GaTech Consortium putting 100G to the test
ATLANTA, GA--Mindful that social-networking sites like Facebook and YouTube, along with financial institutions such as the New York Stock Exchange (NYSE) are demanding more communications bandwidth and higher-speed transmissions, the folks at the Georgia Institute of Technology, through the Georgia Tech 100G Networking Consortium, have just completed a test bed that will put 100 gigabit per second systems to the test.
ATLANTA, GA--Mindful that social-networking sites like Facebook and YouTube, along with financial institutions such as the New York Stock Exchange (NYSE) are demanding more communications bandwidth and higher-speed transmissions, the folks at the Georgia Institute of Technology, through the Georgia Tech 100G Networking Consortium (www.100g.gatech.edu), have just completed a test bed that will put 100 gigabit per second (100 Gbps or simply 100G) systems to the test.
Facebook (Palo Alto, CA) network architect Donn Lee says that his company needs 100 Gbps core switching just to keep up with the millions of new Facebook users being added each week to the current 300 million active users. And NYSE Euronext, who traditionally used 10 Gbps service-provider connections, was driven by its increased network traffic to look at new alternatives. Andy Bach, Sr. VP and global head of communications for NYSE Euronext, said, “He who connects the order faster gets the order, so anything we can do to speed that up is a good thing.” In response, NYSE Euronext is completing two network data centers this month that will support 100 Gbps.
The test bed
There is perhaps no better way to ensure the rapid deployment of 100G networks than to learn from an actual installed test bed. Consortium director Stephen E. Ralph says, “The GaTech 100G Optical Networking Consortium is an industry-led effort. Industry partners benefit from the knowledge and experience in more fundamental research with an extended time horizon for applications, which is typical of research conducted in academic environment; Universities are generally more free to explore a wider variety of possibilities and therefore generate original solutions to practical problems. In turn, our companies, including ADVA Optical Networking, OFS, Ciena, and Verizon, provide the real-world view of the telecommunications field, balancing the technological advancements with other equally important aspects of a successful business such as component and equipment cost, reliability, and ease of use in existing and new network environments.”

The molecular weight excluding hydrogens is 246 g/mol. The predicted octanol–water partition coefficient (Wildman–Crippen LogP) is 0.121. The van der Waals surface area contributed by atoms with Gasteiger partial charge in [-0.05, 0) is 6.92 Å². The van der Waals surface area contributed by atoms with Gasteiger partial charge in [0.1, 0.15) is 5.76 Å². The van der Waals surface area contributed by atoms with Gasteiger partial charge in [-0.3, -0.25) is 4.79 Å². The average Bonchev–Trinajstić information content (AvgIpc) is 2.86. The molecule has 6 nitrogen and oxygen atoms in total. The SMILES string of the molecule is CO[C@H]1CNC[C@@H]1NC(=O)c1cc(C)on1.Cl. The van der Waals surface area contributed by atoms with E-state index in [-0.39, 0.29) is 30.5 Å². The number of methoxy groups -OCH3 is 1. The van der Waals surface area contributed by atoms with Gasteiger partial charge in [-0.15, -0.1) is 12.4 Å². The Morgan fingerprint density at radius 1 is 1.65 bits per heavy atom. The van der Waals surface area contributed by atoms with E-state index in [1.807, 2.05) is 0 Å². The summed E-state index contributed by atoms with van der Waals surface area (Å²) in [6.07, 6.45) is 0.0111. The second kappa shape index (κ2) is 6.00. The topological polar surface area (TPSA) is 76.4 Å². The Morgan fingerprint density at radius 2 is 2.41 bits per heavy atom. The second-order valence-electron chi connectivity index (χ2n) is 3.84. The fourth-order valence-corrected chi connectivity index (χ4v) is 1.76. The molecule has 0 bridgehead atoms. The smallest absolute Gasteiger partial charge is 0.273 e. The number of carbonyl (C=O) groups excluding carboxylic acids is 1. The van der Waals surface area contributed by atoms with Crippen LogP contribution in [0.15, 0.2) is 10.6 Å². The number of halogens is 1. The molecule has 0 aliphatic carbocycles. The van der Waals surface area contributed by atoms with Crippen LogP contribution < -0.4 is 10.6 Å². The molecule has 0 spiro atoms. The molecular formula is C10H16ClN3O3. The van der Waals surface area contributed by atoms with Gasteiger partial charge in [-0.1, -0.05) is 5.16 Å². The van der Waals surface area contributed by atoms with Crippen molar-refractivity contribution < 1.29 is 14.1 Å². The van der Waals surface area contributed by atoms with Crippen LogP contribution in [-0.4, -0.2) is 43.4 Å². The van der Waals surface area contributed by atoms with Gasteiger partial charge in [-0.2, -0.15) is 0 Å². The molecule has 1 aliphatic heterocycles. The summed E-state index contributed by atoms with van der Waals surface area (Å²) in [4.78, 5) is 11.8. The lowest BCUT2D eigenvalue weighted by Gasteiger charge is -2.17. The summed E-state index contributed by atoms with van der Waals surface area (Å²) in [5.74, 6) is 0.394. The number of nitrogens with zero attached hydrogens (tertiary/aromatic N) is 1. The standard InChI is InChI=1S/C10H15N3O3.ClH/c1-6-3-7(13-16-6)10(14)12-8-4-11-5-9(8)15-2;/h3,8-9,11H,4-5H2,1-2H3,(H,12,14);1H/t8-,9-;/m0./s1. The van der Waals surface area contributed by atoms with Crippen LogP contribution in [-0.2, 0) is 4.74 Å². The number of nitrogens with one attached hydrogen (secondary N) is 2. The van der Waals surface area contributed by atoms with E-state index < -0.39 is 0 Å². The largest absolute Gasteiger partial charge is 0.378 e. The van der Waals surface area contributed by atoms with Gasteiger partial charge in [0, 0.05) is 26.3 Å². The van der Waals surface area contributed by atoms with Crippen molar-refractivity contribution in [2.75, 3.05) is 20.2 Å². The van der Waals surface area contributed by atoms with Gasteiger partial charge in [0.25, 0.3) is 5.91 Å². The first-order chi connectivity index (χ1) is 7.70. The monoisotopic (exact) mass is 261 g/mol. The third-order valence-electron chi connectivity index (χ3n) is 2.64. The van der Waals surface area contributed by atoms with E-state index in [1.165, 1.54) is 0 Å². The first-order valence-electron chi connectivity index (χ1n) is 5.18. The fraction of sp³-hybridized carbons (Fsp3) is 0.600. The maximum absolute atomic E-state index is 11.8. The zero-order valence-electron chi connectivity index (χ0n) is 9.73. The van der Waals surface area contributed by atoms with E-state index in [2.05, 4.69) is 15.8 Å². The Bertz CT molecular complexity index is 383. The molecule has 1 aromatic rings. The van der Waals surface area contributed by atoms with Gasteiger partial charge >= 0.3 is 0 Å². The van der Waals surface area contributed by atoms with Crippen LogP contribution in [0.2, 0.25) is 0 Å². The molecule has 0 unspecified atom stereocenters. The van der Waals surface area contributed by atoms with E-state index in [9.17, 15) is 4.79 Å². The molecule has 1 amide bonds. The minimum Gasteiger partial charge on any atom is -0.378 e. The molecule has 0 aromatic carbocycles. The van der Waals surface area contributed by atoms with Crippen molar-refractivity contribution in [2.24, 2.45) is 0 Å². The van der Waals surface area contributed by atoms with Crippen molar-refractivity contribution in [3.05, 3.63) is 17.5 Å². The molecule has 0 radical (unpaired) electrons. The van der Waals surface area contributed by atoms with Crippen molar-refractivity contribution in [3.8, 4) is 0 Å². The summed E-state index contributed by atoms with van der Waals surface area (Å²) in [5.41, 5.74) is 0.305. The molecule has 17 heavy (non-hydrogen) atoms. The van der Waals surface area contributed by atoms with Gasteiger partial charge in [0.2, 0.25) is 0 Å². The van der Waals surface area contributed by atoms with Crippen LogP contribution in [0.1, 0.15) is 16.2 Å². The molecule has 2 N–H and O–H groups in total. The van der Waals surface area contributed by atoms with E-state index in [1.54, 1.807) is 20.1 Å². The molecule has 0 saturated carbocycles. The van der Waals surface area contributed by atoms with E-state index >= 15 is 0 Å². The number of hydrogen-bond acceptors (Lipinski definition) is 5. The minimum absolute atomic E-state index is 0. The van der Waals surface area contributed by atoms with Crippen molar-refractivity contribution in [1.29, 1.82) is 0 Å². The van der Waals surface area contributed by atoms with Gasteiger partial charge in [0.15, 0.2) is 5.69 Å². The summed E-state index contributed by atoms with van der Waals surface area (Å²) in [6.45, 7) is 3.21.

Ralph credits the joint academic and industry structure of the Georgia Tech 100G Consortium as the reason for the successful creation of the test bed. “Having this research conducted at a reputable and business-neutral institution like Georgia Tech has allowed us to develop a test bed for transmission at 100 Gbps per wavelength with minimum cost. This is due to multiple donations in equipment and components from the participants, which would not have been possible if we were to conduct this experimental research at any of the member companies. Having to purchase all the components (fiber, optical amplifiers, wavelength-selective switches, laser sources, modulators, balanced receivers) required for the 100G test bed would have increased the cost of this research significantly.”
The Consortium is exploring a variety of modulation formats, network environments, and fiber types using simulation tools and the experimental test bed hardware. Recently, the performance of 112 Gbps differential quadrature phase shift keying (DQPSK) has been quantified on a range of network configurations representing different dispersion compensation per span. Modulation techniques such as DQPSK improve resilience to impairments encountered in older fiber. “Optimum and robust dispersion maps have been identified and these results have been supported by accurate simulations,” says Ralph. “Also in simulation we have quantified the robustness of alternative formats that may enable us to demonstrate 448 Gbps per wavelength.” Facebook would like that!